'Very successful year' for Project Feed the Thousands

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BRATTLEBORO — An annual campaign to help end hunger in the community walked away with a huge check.

"This year, we were able to raise $121,861 and over 200,000 meals and non-perishable food items," said Jeff Morse, Project Feed the Thousands co-chairman. "So it was a very successful year."

A check for $27,517 from Subaru of America was presented to Project Feed the Thousands on behalf of Brattleboro Subaru at WTSA Radio on Monday. The station's general manager Kelli Corbeil is co-chairwoman of the Project Feed.

The 21st annual food drive began on Nov. 13. Non-perishable food, personal care items and cash donations were collected. The idea was to help the thousands of people facing hunger each day throughout southeastern Vermont and southwestern New Hampshire.

Subaru's national Share the Love program, which began about eight years ago, saw a certain percentage of every vehicle sale going to charities. Then three years ago, the program allowed local dealers and their customers to choose local charities to help out.

Project Feed made the cut.

Josh Davis, executive director of Groundworks Collaborative, thanked Brattleboro Subaru for its participation.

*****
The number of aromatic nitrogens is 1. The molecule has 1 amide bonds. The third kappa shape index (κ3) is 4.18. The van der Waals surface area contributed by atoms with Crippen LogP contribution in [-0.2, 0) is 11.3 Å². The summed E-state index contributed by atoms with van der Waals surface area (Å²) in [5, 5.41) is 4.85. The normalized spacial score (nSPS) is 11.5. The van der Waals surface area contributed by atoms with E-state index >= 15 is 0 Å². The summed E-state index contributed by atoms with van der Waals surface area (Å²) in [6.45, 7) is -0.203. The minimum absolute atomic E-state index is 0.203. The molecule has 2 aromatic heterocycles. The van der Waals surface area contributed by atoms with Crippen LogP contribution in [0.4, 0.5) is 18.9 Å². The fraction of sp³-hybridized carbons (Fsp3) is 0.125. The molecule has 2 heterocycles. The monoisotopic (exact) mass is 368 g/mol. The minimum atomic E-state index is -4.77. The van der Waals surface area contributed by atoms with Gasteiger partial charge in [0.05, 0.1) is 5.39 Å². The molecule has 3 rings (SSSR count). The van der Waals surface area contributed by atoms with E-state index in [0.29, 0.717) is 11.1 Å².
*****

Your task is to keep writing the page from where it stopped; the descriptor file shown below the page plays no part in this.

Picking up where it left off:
"Their large contribution of over $27,000 really allowed us to exceed our goal for Project Feed the Thousands," he said. "That translates into real food in folks' households throughout southern Vermont."

The campaign supplies the Brattleboro-based Groundworks Collaborative Food Shelf with the resources to meet year-round needs, according to Davis.

Michael Hutchings, district sales manager at Subaru of New England, said Subaru of America has raised over $70 million since Share the Love started.

Localizing the program, he said, was "why we're here today handing out the checks we're going to hand out."

In New England, approximately $1.7 million was donated to groups through the program this year

Brattleboro Subaru owner Frank Hannenberger said charities near and dear to his heart always involve children.

"Especially when children have to go hungry, that's something that shouldn't happen in this day and age," he said. "Project Feed the Thousands helps the most vulnerable in our community."

Contact Chris Mays at cmays@reformer.com or 802-254-2311, ext. 273.


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